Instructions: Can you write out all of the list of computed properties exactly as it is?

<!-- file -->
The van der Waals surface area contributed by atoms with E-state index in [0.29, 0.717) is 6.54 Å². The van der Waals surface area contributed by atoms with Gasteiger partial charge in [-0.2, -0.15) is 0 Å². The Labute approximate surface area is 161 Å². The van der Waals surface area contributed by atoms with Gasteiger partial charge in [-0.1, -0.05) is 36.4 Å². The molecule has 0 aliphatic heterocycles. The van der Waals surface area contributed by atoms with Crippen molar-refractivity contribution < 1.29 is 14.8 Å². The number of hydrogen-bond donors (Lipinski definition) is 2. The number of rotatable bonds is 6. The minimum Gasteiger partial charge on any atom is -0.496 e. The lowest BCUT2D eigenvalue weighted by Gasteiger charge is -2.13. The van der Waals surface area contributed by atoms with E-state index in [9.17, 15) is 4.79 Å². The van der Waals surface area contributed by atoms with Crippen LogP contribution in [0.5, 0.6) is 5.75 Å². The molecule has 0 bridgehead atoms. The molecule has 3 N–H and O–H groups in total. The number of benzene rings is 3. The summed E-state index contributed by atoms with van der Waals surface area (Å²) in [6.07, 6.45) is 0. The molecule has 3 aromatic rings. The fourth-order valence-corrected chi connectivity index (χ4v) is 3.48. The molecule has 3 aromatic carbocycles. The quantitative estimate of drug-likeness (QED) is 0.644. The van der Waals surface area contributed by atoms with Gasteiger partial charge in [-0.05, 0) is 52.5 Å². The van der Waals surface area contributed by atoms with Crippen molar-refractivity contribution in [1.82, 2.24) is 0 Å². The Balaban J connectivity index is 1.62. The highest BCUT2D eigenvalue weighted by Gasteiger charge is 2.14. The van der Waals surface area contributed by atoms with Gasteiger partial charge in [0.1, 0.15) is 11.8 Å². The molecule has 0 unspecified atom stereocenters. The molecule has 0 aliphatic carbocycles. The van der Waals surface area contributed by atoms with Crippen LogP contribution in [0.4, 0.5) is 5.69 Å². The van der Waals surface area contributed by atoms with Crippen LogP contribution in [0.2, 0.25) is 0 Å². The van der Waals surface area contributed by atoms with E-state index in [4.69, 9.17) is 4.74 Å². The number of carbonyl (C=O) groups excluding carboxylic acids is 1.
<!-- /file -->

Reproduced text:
The van der Waals surface area contributed by atoms with E-state index in [0.29, 0.717) is 6.54 Å². The van der Waals surface area contributed by atoms with Gasteiger partial charge in [-0.2, -0.15) is 0 Å². The Labute approximate surface area is 161 Å². The van der Waals surface area contributed by atoms with Gasteiger partial charge in [-0.1, -0.05) is 36.4 Å². The molecule has 0 aliphatic heterocycles. The van der Waals surface area contributed by atoms with Crippen molar-refractivity contribution < 1.29 is 14.8 Å². The number of hydrogen-bond donors (Lipinski definition) is 2. The number of rotatable bonds is 6. The minimum Gasteiger partial charge on any atom is -0.496 e. The lowest BCUT2D eigenvalue weighted by Gasteiger charge is -2.13. The van der Waals surface area contributed by atoms with E-state index in [9.17, 15) is 4.79 Å². The van der Waals surface area contributed by atoms with Crippen LogP contribution in [0.5, 0.6) is 5.75 Å². The molecule has 0 bridgehead atoms. The molecule has 3 N–H and O–H groups in total. The number of benzene rings is 3. The summed E-state index contributed by atoms with van der Waals surface area (Å²) in [6.07, 6.45) is 0. The molecule has 3 aromatic rings. The fourth-order valence-corrected chi connectivity index (χ4v) is 3.48. The molecule has 3 aromatic carbocycles. The quantitative estimate of drug-likeness (QED) is 0.644. The van der Waals surface area contributed by atoms with Gasteiger partial charge in [-0.05, 0) is 52.5 Å². The van der Waals surface area contributed by atoms with Crippen molar-refractivity contribution in [1.82, 2.24) is 0 Å². The Balaban J connectivity index is 1.62. The highest BCUT2D eigenvalue weighted by Gasteiger charge is 2.14. The van der Waals surface area contributed by atoms with Gasteiger partial charge in [0.1, 0.15) is 11.8 Å². The molecule has 0 unspecified atom stereocenters. The molecule has 0 aliphatic carbocycles. The van der Waals surface area contributed by atoms with Crippen LogP contribution in [0.4, 0.5) is 5.69 Å². The van der Waals surface area contributed by atoms with Crippen LogP contribution in [0.2, 0.25) is 0 Å². The van der Waals surface area contributed by atoms with E-state index in [4.69, 9.17) is 4.74 Å². The number of carbonyl (C=O) groups excluding carboxylic acids is 1.